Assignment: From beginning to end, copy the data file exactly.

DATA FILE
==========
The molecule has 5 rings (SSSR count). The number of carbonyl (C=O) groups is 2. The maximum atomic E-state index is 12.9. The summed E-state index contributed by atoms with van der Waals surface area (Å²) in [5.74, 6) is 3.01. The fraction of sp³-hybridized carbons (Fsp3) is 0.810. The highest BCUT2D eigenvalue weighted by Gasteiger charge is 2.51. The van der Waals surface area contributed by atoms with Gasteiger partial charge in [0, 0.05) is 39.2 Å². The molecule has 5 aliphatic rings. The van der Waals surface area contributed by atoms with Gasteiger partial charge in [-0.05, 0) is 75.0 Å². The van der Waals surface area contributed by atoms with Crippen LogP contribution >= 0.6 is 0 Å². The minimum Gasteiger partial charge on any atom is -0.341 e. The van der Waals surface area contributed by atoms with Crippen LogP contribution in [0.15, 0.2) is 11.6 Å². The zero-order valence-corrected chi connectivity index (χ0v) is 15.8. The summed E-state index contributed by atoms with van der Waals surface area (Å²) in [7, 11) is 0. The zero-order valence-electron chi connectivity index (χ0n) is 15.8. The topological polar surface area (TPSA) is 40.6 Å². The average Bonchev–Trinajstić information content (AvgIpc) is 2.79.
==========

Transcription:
The molecule has 5 rings (SSSR count). The number of carbonyl (C=O) groups is 2. The maximum atomic E-state index is 12.9. The summed E-state index contributed by atoms with van der Waals surface area (Å²) in [5.74, 6) is 3.01. The fraction of sp³-hybridized carbons (Fsp3) is 0.810. The highest BCUT2D eigenvalue weighted by Gasteiger charge is 2.51. The van der Waals surface area contributed by atoms with Gasteiger partial charge in [0, 0.05) is 39.2 Å². The molecule has 5 aliphatic rings. The van der Waals surface area contributed by atoms with Gasteiger partial charge in [-0.05, 0) is 75.0 Å². The van der Waals surface area contributed by atoms with Crippen LogP contribution >= 0.6 is 0 Å². The minimum Gasteiger partial charge on any atom is -0.341 e. The van der Waals surface area contributed by atoms with Crippen LogP contribution in [0.15, 0.2) is 11.6 Å². The zero-order valence-corrected chi connectivity index (χ0v) is 15.8. The summed E-state index contributed by atoms with van der Waals surface area (Å²) in [7, 11) is 0. The zero-order valence-electron chi connectivity index (χ0n) is 15.8. The topological polar surface area (TPSA) is 40.6 Å². The average Bonchev–Trinajstić information content (AvgIpc) is 2.79.